While IPCAA students are not required to gain fieldwork experience in order to earn their degree, in practice almost all students spend time in the field. The nature of this experience varies considerably, however, depending on the student and her/his specific interests. ‘Fieldwork’ in this context also covers a wide range of methodologies and techniques, including excavation, regional survey, artifact analysis, and the restudy of material from previous projects. IPCAA encourages students to acquire a balanced view of what fieldwork entails, and to undertake projects appropriate to their research concerns. Some financial support for fieldwork expenses (especially travel) are available from both IPCAA and the Rackham School of Graduate Studies. Click here to go to the museum's fieldwork page.
- Learn more about the possibilities of summer support from IPCAA
- Learn more about the possibilities of research support from Rackham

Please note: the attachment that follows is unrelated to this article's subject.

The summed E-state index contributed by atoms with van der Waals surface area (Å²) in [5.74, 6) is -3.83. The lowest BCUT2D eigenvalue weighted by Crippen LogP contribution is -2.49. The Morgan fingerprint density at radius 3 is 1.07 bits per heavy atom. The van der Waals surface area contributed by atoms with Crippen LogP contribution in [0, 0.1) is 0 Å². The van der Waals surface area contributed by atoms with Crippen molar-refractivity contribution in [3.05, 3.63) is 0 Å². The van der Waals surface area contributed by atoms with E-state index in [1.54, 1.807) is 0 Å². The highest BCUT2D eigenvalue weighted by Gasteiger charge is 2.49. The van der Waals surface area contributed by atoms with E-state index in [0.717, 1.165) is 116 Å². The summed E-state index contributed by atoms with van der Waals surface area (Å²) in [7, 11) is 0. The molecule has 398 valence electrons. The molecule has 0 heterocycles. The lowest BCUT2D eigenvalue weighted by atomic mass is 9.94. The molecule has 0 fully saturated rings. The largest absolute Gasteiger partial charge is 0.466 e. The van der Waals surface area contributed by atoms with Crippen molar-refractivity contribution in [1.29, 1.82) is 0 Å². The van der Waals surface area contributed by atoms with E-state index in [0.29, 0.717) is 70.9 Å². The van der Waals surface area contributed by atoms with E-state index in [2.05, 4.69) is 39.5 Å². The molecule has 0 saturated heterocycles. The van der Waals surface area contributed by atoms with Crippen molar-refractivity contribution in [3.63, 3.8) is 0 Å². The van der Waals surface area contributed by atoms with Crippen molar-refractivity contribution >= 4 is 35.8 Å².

Many IPCAA students become engaged, and gain valuable experience, with archaeological fieldwork sponsored directly by the Kelsey Museum of Archaeology, which has a long and storied history of activity in many parts of the Mediterranean. Currently active field projects involving IPCAA students include large-scale excavation and remote sensing of Hellenistic and Roman levels at a tell site, Tel Kedesh, in the northern Galilee, Israel (under the direction of Professor Sharon Herbert), exploration and excavation of the Middle Kingdom cemetery at Abydos in Egypt (under the direction of Professor Janet Richards), a major new excavation of Gabii near Rome (under the direction of Professor Nicola Terrenato), and an archaeological survey of the region around Vani in western Georgia (under the direction of Professor Christopher Ratté.)